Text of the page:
The presence of SA reduced the harmful effect of water deficit, as observed in S–SA seedlings in P0, with high F0 and F0/Fm and low Fv/F0, promoting a reduction in the potential quantum efficiency of photosystem II (Fv/Fm) (Fig. 3) and an increase in the photoinhibition processes (Lage-Pinto et al. 2012Lage-Pinto F, Bernini E, Oliveira JG & Vitória AV (2012) Photosynthetic analyses of two native Atlantic Forest species in regenerative understory of eucalyptus plantation. Brazilian Journal Plant Physiology 24: 95-106. <https://doi.org/10.1590/S1677-04202012000200003>). Seedlings of E. myrcianthes under stress (S–SA) presented an average Fv/Fm value of 0.64, which is below that indicated for plants with an intact photosynthetic apparatus, and the standard values of this ratio should vary from 0.75 to 0.85 (Bolhàr-Nordenkampf et al. 1989Bolhàr-Nordenkampf HR, Long SP & Baker NR (1989) Chlorophyll fluorescence as probe of the photosynthetic competence of leaves in the field: a review of current instrument. Functional Ecology 3: 497-514. <https://doi.org/10.2307/2389624>). However, no significant difference was found between plants under water deficit in the presence of SA (S+SA), showing that SA did not act in the regulation of this characteristic. The significant decrease in Fv/Fm under water stress conditions is possibly due to a reduction in gs and CO2 restriction for photosynthesis, indicating photoinhibition (Habibi 2012Habibi G (2012) Exogenous salicylic acid alleviates oxidative damage of barley plants under drought stress. Acta Biológica Szegediensis 56: 57-63.).

The increased F0 in plants grown under water deficit without SA (S–SA) reinforces the stress under this cultivation condition, indicating that it causes changes in Fv/F0 and F0/Fm. The Fv/F0 ratio indicates maximum efficiency of the photochemical process in PSII and/or the potential photosynthetic activity, with average values from 4 to 6 when the plant is under favorable cultivation conditions (Zanandrea et al. 2006Zanandrea I, Nassi FL, Turchetto AC, Braga EJB, Peters JA & Bacarim MA (2006) Efeito da salinidade sob parâmetros de fluorescência em Phaseolus vulgaris. Current Agricultural Science and Technology 12: 157-161.). In our study, we observed that S–SA seedlings in P0 showed levels below that indicated for the ratio (1.56), with stress and damage in the photosynthetic apparatus. The Fv/F0 increased to satisfactory values after rehydration in REC (5.75%). However, S+SA seedlings showed a value of 3.35 in P0. This value increased to 4.05 after rehydration, showing the beneficial effect of exogenous application of SA to seedlings under water deficit. Moreover, I+SA seedlings did not present values below 4 during all evaluations, reinforcing the favorable cultivation condition.

The increase in F0/Fm can also be considered an indication of stress, with normal values between 0.14 and 0.20 (Rohácek 2002Rohácek K (2002) Chlorophyll fluorescence parameters: the definitions, photosynthetic meaning and mutual relationships. Photosynthetica 40: 13-29. <https://doi.org/10.1023/A:1020125719386>). The F0/Fm ratio increased only in P0 in S–SA seedlings, with a value 95% higher than that of 0.20, the maximum limit indicated in the literature. However, these values decreased after rehydration, reaching 0.21 in REC. We observed that the increase was not so expressive in seedlings with SA. The positive effects attributed to salicylic acid on photosynthetic metabolism are related to the activation of plant antioxidant enzymes, favoring the stability of membranes by decreasing the level of lipid peroxidation, which contributes to an increase in A and accumulation of biomass in plants (Agarwal et al. 2005Agarwal S, Sairam RK & Meena RC (2005) Changes in antioxidant enzymes activity and oxidative stress by abscisic acid and salicylic acid in wheat genotypes. Biologia Plantarum 49: 541-550. <https://doi.org/10.1007/s10535-005-0048-z>).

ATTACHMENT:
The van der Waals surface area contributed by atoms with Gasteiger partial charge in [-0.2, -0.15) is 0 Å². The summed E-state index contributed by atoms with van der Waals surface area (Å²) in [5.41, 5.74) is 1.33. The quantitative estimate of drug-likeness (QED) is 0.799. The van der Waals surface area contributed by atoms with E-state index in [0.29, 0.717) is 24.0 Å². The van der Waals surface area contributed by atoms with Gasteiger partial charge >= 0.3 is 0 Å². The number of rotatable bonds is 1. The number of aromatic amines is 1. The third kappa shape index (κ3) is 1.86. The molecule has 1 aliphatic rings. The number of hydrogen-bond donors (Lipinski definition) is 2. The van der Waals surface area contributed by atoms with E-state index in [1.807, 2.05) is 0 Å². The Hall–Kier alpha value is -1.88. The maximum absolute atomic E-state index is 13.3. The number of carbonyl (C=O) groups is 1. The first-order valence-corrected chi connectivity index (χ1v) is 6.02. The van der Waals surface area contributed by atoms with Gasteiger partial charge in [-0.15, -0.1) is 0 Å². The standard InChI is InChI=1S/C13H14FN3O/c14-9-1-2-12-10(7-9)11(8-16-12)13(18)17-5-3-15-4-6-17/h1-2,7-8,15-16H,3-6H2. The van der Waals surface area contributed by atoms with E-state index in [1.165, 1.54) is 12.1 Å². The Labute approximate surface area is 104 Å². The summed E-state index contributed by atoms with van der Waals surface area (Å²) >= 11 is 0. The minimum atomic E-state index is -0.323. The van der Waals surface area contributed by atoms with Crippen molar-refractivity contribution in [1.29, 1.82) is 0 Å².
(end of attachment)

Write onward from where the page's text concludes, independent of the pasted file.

Water restriction hindered the increase in leaf area in seedlings under water deficit. However, LA values in plants with SA and after rehydration were higher than those of stressed plants without SA, resulting in a higher DQI of S+SA seedlings.

The biomass gain evaluated by DQI was observed in all seedlings from P0, mainly for SA-treated seedlings, demonstrating the potential of SA for recovery and production of seedlings under stress. In addition, the DQI for S+SA seedlings was also 6.48% higher than that of I–SA seedlings. Other species showed an increase in dry mass under water deficiency and SA application, such as Eucalyptus globulus Labill. (Mazzuchelli et al. 2014Mazzuchelli EHL, Souza MG & Pacheco AC (2014) Rustificação de mudas de eucalipto via aplicação de ácido salicílico. Pesquisa Agropecuária Tropical 44: 443-450. <https://doi.org/10.1590/S1983-40632014000400012>) and Helianthus annuus L. (Ebtessam et al. 2015Ebtessam AY, Ahmed MA, Bader NM, Shalaby MAF & El-dim KMG (2015) Alleviation of drought effecton sunflower (Helianthus annus L.) c.v. Sakha-53 cultivar by foliar spraying with antioxidant. Middle East Journal of Agriculture 4: 794-801. ). Leaf application of 200 mg SA L-1 contributed to increased quality of S. terebinthifolia seedlings under low soil water availability (Saracho et al. 2021Saracho LCS, Lima NM, Santos CC, Scalon SPQ & Vieira MC (2021) Salicylic acid increases growth of Schinus terebinthifolia seedlings subjected to varyng irrigation intervals. Floresta e Ambiente 28: e20200004. <https://doi.org/10.1590/2179-8087-FLORAM-2020-0004>).